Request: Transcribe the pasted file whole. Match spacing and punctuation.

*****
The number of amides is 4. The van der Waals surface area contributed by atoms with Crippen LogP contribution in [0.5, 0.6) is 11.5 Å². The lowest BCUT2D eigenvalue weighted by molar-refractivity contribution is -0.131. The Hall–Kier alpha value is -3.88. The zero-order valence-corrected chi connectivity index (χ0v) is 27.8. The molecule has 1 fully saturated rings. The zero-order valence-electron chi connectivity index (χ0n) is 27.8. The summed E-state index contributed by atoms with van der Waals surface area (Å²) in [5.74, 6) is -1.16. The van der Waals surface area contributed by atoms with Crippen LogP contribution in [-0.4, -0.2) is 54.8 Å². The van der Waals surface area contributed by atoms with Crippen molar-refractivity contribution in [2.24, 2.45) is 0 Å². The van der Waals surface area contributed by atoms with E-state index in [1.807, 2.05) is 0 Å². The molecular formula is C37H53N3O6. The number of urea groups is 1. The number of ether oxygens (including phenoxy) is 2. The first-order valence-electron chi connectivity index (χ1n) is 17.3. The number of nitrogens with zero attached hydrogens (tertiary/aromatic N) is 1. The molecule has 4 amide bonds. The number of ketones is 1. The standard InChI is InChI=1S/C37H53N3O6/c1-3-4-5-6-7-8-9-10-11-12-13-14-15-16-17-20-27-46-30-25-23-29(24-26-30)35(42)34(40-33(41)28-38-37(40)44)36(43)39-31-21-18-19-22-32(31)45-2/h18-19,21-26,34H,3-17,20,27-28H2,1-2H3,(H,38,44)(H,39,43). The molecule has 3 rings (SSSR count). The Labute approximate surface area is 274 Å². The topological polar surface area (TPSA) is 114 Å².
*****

The number of amides is 4. The van der Waals surface area contributed by atoms with Crippen LogP contribution in [0.5, 0.6) is 11.5 Å². The lowest BCUT2D eigenvalue weighted by molar-refractivity contribution is -0.131. The Hall–Kier alpha value is -3.88. The zero-order valence-corrected chi connectivity index (χ0v) is 27.8. The molecule has 1 fully saturated rings. The zero-order valence-electron chi connectivity index (χ0n) is 27.8. The summed E-state index contributed by atoms with van der Waals surface area (Å²) in [5.74, 6) is -1.16. The van der Waals surface area contributed by atoms with Crippen LogP contribution in [-0.4, -0.2) is 54.8 Å². The van der Waals surface area contributed by atoms with Crippen molar-refractivity contribution in [2.24, 2.45) is 0 Å². The van der Waals surface area contributed by atoms with E-state index in [1.807, 2.05) is 0 Å². The molecular formula is C37H53N3O6. The number of urea groups is 1. The number of ether oxygens (including phenoxy) is 2. The first-order valence-electron chi connectivity index (χ1n) is 17.3. The number of nitrogens with zero attached hydrogens (tertiary/aromatic N) is 1. The molecule has 4 amide bonds. The number of ketones is 1. The standard InChI is InChI=1S/C37H53N3O6/c1-3-4-5-6-7-8-9-10-11-12-13-14-15-16-17-20-27-46-30-25-23-29(24-26-30)35(42)34(40-33(41)28-38-37(40)44)36(43)39-31-21-18-19-22-32(31)45-2/h18-19,21-26,34H,3-17,20,27-28H2,1-2H3,(H,38,44)(H,39,43). The molecule has 3 rings (SSSR count). The Labute approximate surface area is 274 Å². The topological polar surface area (TPSA) is 114 Å².